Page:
The past is so forceful. It pulls us away from reality like the strongest of magnets. But it is dead; a dead weight; a burden. The past belongs in works of art so that it can be re-evaluated, re-visited. So that we can cease to identify with it as a part of our ‘self.’
It liberates us and makes more space for the present, for the ‘now-and-here!’ Tibetan Sand mandalas are painstakingly created with an inner bow for each grain and then abandoned to the master artist, the weather. This creation is witnessed by the universe, the visible and the invisible.
When we create art we can be assured that we have contributed a little of our unique minds and our spirits, a little of what we consider we ‘know,’ to the universe which we can never ‘know,’ without expecting rewards or benefits. This is real freedom.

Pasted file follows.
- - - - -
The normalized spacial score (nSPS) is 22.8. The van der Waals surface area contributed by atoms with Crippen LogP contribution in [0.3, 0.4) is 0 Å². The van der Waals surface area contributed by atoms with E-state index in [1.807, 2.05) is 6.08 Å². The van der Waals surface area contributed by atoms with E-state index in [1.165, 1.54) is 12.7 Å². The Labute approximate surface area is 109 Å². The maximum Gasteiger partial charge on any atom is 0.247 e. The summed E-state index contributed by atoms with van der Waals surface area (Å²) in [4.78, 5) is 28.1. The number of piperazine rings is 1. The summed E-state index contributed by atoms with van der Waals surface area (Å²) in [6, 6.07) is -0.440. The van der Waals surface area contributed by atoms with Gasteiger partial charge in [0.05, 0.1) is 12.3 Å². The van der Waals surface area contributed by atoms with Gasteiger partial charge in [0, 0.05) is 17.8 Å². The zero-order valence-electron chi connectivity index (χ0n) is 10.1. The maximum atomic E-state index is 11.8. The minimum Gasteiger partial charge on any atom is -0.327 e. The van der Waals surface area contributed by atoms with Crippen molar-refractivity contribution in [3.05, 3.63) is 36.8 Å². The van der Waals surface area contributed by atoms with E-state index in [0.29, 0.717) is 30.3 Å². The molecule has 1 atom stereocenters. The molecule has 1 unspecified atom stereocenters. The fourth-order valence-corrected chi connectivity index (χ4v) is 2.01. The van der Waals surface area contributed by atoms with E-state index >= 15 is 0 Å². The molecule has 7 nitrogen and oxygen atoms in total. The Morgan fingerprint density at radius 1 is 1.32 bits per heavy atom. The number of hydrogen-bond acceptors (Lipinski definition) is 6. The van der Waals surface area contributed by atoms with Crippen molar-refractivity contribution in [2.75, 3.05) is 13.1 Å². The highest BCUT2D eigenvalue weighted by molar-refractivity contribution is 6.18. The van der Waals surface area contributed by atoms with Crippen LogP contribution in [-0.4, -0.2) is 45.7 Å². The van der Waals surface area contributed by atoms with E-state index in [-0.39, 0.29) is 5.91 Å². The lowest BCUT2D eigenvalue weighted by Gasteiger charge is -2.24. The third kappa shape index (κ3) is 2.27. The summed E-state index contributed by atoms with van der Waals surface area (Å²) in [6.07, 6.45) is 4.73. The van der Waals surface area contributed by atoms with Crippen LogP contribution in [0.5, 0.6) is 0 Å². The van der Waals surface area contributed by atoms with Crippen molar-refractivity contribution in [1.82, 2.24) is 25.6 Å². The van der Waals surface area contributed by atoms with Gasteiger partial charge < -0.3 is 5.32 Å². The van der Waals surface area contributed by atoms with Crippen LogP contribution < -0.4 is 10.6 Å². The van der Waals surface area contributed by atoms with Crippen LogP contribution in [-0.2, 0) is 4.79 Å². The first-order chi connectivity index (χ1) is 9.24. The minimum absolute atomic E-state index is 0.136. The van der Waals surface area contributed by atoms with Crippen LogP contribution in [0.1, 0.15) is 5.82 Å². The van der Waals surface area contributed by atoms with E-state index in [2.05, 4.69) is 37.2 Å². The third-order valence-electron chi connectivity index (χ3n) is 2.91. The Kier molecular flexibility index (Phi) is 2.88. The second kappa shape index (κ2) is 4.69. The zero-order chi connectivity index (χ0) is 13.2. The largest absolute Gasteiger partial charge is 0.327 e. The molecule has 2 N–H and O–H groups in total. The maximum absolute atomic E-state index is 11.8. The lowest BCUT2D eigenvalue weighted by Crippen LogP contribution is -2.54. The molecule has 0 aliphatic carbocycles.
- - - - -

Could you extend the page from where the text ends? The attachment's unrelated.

After all, we cannot desire the unknown, so we can give freely to it without any attachments, any strings. Desires – the future – are repetitious and delusional; and the past has been repeated so many times that it is easy, habitual, representing no challenge whatsoever.
All the challenges lie in the present as we navigate our lives as tenants through breaths which we borrow. Our spirits are the only authentic art – formless, divine, and indestructible.